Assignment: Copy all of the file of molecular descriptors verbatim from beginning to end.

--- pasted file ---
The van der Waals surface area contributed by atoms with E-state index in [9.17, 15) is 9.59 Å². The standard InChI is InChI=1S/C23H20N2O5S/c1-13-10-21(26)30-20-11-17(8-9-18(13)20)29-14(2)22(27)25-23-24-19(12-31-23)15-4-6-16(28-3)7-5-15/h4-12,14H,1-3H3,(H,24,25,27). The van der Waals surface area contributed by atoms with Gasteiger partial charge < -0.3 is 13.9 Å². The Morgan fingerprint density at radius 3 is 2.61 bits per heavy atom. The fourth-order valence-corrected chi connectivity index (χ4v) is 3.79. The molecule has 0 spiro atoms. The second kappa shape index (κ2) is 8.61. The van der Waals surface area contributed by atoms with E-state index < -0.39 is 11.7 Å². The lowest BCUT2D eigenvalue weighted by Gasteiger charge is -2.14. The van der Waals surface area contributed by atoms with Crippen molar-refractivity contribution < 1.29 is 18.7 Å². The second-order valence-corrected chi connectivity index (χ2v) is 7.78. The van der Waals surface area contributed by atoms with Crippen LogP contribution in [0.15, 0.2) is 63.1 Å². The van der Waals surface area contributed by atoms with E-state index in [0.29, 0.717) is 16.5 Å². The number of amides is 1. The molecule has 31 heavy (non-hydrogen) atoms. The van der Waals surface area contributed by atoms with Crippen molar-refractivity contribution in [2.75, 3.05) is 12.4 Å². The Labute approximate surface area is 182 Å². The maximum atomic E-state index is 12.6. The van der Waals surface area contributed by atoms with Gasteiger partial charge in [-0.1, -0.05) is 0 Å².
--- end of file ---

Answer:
The van der Waals surface area contributed by atoms with E-state index in [9.17, 15) is 9.59 Å². The standard InChI is InChI=1S/C23H20N2O5S/c1-13-10-21(26)30-20-11-17(8-9-18(13)20)29-14(2)22(27)25-23-24-19(12-31-23)15-4-6-16(28-3)7-5-15/h4-12,14H,1-3H3,(H,24,25,27). The van der Waals surface area contributed by atoms with Gasteiger partial charge < -0.3 is 13.9 Å². The Morgan fingerprint density at radius 3 is 2.61 bits per heavy atom. The fourth-order valence-corrected chi connectivity index (χ4v) is 3.79. The molecule has 0 spiro atoms. The second kappa shape index (κ2) is 8.61. The van der Waals surface area contributed by atoms with E-state index < -0.39 is 11.7 Å². The lowest BCUT2D eigenvalue weighted by Gasteiger charge is -2.14. The van der Waals surface area contributed by atoms with Crippen molar-refractivity contribution < 1.29 is 18.7 Å². The second-order valence-corrected chi connectivity index (χ2v) is 7.78. The van der Waals surface area contributed by atoms with Crippen LogP contribution in [0.15, 0.2) is 63.1 Å². The van der Waals surface area contributed by atoms with E-state index in [0.29, 0.717) is 16.5 Å². The number of amides is 1. The molecule has 31 heavy (non-hydrogen) atoms. The van der Waals surface area contributed by atoms with Crippen molar-refractivity contribution in [2.75, 3.05) is 12.4 Å². The Labute approximate surface area is 182 Å². The maximum atomic E-state index is 12.6. The van der Waals surface area contributed by atoms with Gasteiger partial charge in [-0.1, -0.05) is 0 Å².